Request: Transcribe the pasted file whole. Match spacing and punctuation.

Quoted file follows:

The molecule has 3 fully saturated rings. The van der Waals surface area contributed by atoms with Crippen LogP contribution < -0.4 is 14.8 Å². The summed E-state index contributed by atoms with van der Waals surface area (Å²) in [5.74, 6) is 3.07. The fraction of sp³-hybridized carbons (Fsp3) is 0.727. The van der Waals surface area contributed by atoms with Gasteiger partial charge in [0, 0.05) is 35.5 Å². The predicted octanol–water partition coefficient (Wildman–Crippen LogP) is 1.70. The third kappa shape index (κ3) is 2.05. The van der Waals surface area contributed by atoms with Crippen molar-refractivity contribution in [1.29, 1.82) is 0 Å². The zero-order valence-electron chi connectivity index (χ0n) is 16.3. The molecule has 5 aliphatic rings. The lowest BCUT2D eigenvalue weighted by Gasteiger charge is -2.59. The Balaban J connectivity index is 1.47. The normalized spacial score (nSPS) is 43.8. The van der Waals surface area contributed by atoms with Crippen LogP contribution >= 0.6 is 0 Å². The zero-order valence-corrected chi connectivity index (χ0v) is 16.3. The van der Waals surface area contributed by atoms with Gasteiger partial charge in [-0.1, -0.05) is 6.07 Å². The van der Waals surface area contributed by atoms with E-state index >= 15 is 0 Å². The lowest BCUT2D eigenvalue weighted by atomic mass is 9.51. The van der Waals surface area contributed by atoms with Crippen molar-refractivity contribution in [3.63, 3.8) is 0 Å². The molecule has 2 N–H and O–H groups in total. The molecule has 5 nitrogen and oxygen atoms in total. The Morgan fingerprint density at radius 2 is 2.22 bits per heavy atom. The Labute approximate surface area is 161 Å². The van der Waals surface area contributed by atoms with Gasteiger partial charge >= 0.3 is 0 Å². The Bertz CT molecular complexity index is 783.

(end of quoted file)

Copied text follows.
The molecule has 3 fully saturated rings. The van der Waals surface area contributed by atoms with Crippen LogP contribution < -0.4 is 14.8 Å². The summed E-state index contributed by atoms with van der Waals surface area (Å²) in [5.74, 6) is 3.07. The fraction of sp³-hybridized carbons (Fsp3) is 0.727. The van der Waals surface area contributed by atoms with Gasteiger partial charge in [0, 0.05) is 35.5 Å². The predicted octanol–water partition coefficient (Wildman–Crippen LogP) is 1.70. The third kappa shape index (κ3) is 2.05. The van der Waals surface area contributed by atoms with Crippen molar-refractivity contribution in [1.29, 1.82) is 0 Å². The zero-order valence-electron chi connectivity index (χ0n) is 16.3. The molecule has 5 aliphatic rings. The lowest BCUT2D eigenvalue weighted by Gasteiger charge is -2.59. The Balaban J connectivity index is 1.47. The normalized spacial score (nSPS) is 43.8. The van der Waals surface area contributed by atoms with Crippen LogP contribution >= 0.6 is 0 Å². The zero-order valence-corrected chi connectivity index (χ0v) is 16.3. The van der Waals surface area contributed by atoms with Gasteiger partial charge in [-0.1, -0.05) is 6.07 Å². The van der Waals surface area contributed by atoms with E-state index >= 15 is 0 Å². The lowest BCUT2D eigenvalue weighted by atomic mass is 9.51. The van der Waals surface area contributed by atoms with Crippen molar-refractivity contribution in [3.63, 3.8) is 0 Å². The molecule has 2 N–H and O–H groups in total. The molecule has 5 nitrogen and oxygen atoms in total. The Morgan fingerprint density at radius 2 is 2.22 bits per heavy atom. The Labute approximate surface area is 161 Å². The van der Waals surface area contributed by atoms with Gasteiger partial charge >= 0.3 is 0 Å². The Bertz CT molecular complexity index is 783.